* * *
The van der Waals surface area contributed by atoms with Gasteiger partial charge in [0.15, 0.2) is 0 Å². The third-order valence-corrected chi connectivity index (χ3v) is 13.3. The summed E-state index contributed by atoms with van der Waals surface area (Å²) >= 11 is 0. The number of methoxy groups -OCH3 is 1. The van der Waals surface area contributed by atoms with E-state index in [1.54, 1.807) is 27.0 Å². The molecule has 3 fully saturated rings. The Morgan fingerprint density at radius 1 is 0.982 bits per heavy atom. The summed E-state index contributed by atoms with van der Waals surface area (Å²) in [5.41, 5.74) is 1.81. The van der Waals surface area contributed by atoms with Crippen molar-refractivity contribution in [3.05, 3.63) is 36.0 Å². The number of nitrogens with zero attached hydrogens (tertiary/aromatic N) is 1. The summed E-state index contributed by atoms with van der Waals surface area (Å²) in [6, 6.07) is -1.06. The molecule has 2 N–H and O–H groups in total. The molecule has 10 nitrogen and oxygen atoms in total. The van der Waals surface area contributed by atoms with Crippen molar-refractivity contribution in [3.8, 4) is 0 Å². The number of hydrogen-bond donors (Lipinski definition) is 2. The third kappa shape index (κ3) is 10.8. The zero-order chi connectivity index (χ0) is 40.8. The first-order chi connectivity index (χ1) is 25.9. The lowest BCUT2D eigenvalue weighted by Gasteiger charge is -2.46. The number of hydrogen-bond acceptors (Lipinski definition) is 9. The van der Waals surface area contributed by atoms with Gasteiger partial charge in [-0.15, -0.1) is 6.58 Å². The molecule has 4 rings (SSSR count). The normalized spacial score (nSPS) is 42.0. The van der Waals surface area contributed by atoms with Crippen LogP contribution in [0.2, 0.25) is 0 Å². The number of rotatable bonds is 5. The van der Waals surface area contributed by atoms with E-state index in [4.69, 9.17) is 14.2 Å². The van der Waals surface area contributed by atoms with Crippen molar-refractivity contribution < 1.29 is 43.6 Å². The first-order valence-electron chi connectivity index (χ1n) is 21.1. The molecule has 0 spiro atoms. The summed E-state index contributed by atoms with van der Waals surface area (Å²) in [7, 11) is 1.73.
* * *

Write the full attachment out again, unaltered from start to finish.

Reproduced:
The van der Waals surface area contributed by atoms with Gasteiger partial charge in [0.15, 0.2) is 0 Å². The third-order valence-corrected chi connectivity index (χ3v) is 13.3. The summed E-state index contributed by atoms with van der Waals surface area (Å²) >= 11 is 0. The number of methoxy groups -OCH3 is 1. The van der Waals surface area contributed by atoms with E-state index in [1.54, 1.807) is 27.0 Å². The molecule has 3 fully saturated rings. The Morgan fingerprint density at radius 1 is 0.982 bits per heavy atom. The summed E-state index contributed by atoms with van der Waals surface area (Å²) in [5.41, 5.74) is 1.81. The van der Waals surface area contributed by atoms with Crippen molar-refractivity contribution in [3.05, 3.63) is 36.0 Å². The number of nitrogens with zero attached hydrogens (tertiary/aromatic N) is 1. The summed E-state index contributed by atoms with van der Waals surface area (Å²) in [6, 6.07) is -1.06. The molecule has 2 N–H and O–H groups in total. The molecule has 10 nitrogen and oxygen atoms in total. The van der Waals surface area contributed by atoms with Crippen molar-refractivity contribution in [3.8, 4) is 0 Å². The number of hydrogen-bond donors (Lipinski definition) is 2. The third kappa shape index (κ3) is 10.8. The zero-order chi connectivity index (χ0) is 40.8. The first-order chi connectivity index (χ1) is 25.9. The lowest BCUT2D eigenvalue weighted by Gasteiger charge is -2.46. The number of hydrogen-bond acceptors (Lipinski definition) is 9. The van der Waals surface area contributed by atoms with Gasteiger partial charge in [-0.15, -0.1) is 6.58 Å². The molecule has 4 rings (SSSR count). The normalized spacial score (nSPS) is 42.0. The van der Waals surface area contributed by atoms with Crippen LogP contribution in [0.2, 0.25) is 0 Å². The number of rotatable bonds is 5. The van der Waals surface area contributed by atoms with E-state index in [4.69, 9.17) is 14.2 Å². The van der Waals surface area contributed by atoms with Crippen molar-refractivity contribution < 1.29 is 43.6 Å². The first-order valence-electron chi connectivity index (χ1n) is 21.1. The molecule has 0 spiro atoms. The summed E-state index contributed by atoms with van der Waals surface area (Å²) in [7, 11) is 1.73.